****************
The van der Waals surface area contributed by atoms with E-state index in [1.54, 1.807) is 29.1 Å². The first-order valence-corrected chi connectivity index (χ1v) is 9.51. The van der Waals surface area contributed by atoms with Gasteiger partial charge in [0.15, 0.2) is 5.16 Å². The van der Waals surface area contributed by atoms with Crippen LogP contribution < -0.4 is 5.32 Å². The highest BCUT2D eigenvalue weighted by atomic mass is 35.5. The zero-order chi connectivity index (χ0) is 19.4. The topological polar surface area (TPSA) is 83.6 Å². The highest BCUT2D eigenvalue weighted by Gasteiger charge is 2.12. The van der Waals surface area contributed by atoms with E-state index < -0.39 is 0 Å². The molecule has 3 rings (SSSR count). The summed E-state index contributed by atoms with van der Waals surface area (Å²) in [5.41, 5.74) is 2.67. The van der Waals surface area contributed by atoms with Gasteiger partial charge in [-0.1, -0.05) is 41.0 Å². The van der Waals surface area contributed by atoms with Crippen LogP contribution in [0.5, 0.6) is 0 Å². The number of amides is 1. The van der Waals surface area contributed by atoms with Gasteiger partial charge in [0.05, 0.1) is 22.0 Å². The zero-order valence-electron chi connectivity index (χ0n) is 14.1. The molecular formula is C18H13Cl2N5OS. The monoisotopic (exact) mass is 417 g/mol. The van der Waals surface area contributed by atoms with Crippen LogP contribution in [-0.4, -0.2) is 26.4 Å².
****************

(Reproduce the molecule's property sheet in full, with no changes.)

The van der Waals surface area contributed by atoms with E-state index in [1.54, 1.807) is 29.1 Å². The first-order valence-corrected chi connectivity index (χ1v) is 9.51. The van der Waals surface area contributed by atoms with Gasteiger partial charge in [0.15, 0.2) is 5.16 Å². The van der Waals surface area contributed by atoms with Crippen LogP contribution < -0.4 is 5.32 Å². The highest BCUT2D eigenvalue weighted by atomic mass is 35.5. The zero-order chi connectivity index (χ0) is 19.4. The topological polar surface area (TPSA) is 83.6 Å². The highest BCUT2D eigenvalue weighted by Gasteiger charge is 2.12. The van der Waals surface area contributed by atoms with E-state index < -0.39 is 0 Å². The molecule has 3 rings (SSSR count). The summed E-state index contributed by atoms with van der Waals surface area (Å²) in [5.41, 5.74) is 2.67. The van der Waals surface area contributed by atoms with Gasteiger partial charge in [-0.1, -0.05) is 41.0 Å². The van der Waals surface area contributed by atoms with Crippen LogP contribution in [0.5, 0.6) is 0 Å². The number of amides is 1. The van der Waals surface area contributed by atoms with Gasteiger partial charge in [0.05, 0.1) is 22.0 Å². The zero-order valence-electron chi connectivity index (χ0n) is 14.1. The molecular formula is C18H13Cl2N5OS. The monoisotopic (exact) mass is 417 g/mol. The van der Waals surface area contributed by atoms with Crippen LogP contribution in [-0.4, -0.2) is 26.4 Å².